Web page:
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Reactor Service Bus

Reactor Service Bus is a light weight .Net service bus built upon the Apache NMS messaging API. It provides a rich subscription model and built in load balancing features for consumers.

The Reactor Service Bus isn't just another .Net service bus. Although it provides a similar programming interface to other .Net service bus frameworks on the market, it’s built upon the Apache .Net Messaging API, which allows Reactor Service Bus to connect to multiple providers or transports using a single API. NMS is modeled to implement the JMS specification, which provides powerful features not found in non-JMS based messaging brokers.

Currently, Reactor Service Bus can integrate with the following transports:



Reactor Service Bus uses standard messaging transactions to handle failures. If the handling of an incoming message fails, the bus places the message back on the queue from which it was delivered. To avoid “flip-flop” delivery, a configurable maximum number of deliveries is evaluated each time the message fails. Once this maximum number of deliveries is met, the message is placed in the dead letter queue for later intervention and processing.

Easy Configuration

Although Reactor Service Bus contains many extension points, it is easily configured through a succinct configuration API and conventional application configuration. Reactor Service Bus is container-agnostic and provides the following 5 adapters to integrate IoC containers for it's use:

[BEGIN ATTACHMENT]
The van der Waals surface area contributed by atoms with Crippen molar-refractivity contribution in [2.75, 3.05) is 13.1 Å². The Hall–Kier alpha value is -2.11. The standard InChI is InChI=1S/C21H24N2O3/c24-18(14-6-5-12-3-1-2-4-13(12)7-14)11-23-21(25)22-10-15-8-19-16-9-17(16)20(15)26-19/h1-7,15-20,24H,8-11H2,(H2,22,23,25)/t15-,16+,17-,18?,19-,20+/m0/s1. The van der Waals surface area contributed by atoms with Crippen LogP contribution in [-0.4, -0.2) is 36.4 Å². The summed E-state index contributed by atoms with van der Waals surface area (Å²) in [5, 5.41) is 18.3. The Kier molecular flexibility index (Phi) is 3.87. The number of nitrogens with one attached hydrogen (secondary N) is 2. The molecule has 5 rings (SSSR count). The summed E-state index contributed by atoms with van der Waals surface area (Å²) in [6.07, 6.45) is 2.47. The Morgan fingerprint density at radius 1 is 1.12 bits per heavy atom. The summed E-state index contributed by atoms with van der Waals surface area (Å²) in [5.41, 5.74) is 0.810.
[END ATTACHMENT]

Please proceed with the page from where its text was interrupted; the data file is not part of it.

Read more about how to use the adapters in the Containers section of our documentation.

Simplified Programming Model

The standard JMS programming model can be cumbersome. Imagine writing ADO.Net "plumbing" code to access all of your data. While easy to use, certain pieces of plumbing, such as connections are better abstracted. Reactor Service Bus uses a programming model similar to other .Net service bus frameworks on the market. Creating message handlers that either listen to queues or topics is as easy as implementing a simple interface and decorating the class with attributes that declaratively specify what queue or topic the message is expected on.

Messaging Patterns

Common messaging patterns such as publish/subscribe and request/reply are implemented naturally from the broker up because of our use of proven standards and conventions. Additional patterns can be implemented easily by extending the framework or through features exposed by certain message brokers, such as Fuse and ActiveMQ (see broker links above).


In enterprise test environments, Reactor Service Bus has moved over a million messages a day with ease.


The framework was built with ultimate scalability in mind. Since it utilizes brokers that implement the JMS specification, load balancing of services is done simply by having the load balanced services take input from the same queue. The specification dictates that JMS brokers must deliver messages in a round-robin fashion. Should the broker become the bottleneck, it can be clustered to handle the additional load and fail over scenarios.



* - Preferred Broker:

Fuse Message Broker delivers large amounts of data efficiently and reliably. Performance testing has shown that Fuse Message Broker exhibits the highest performance of any open source messaging platform, and has clustering and failover to ensure high availability.

Fuse Message Broker supports JMS 1.1 and many integration-related standards including JDBC, JCA, and EJBs; dependent specifications such as JTA and JNDI; as well as AJAX, REST, HTTP, TCP, SSL, NIO, UDP, multicast, JGroups and JXTA transport protocols.

Last edited Feb 22, 2011 at 7:23 PM by akilhoffer, version 1


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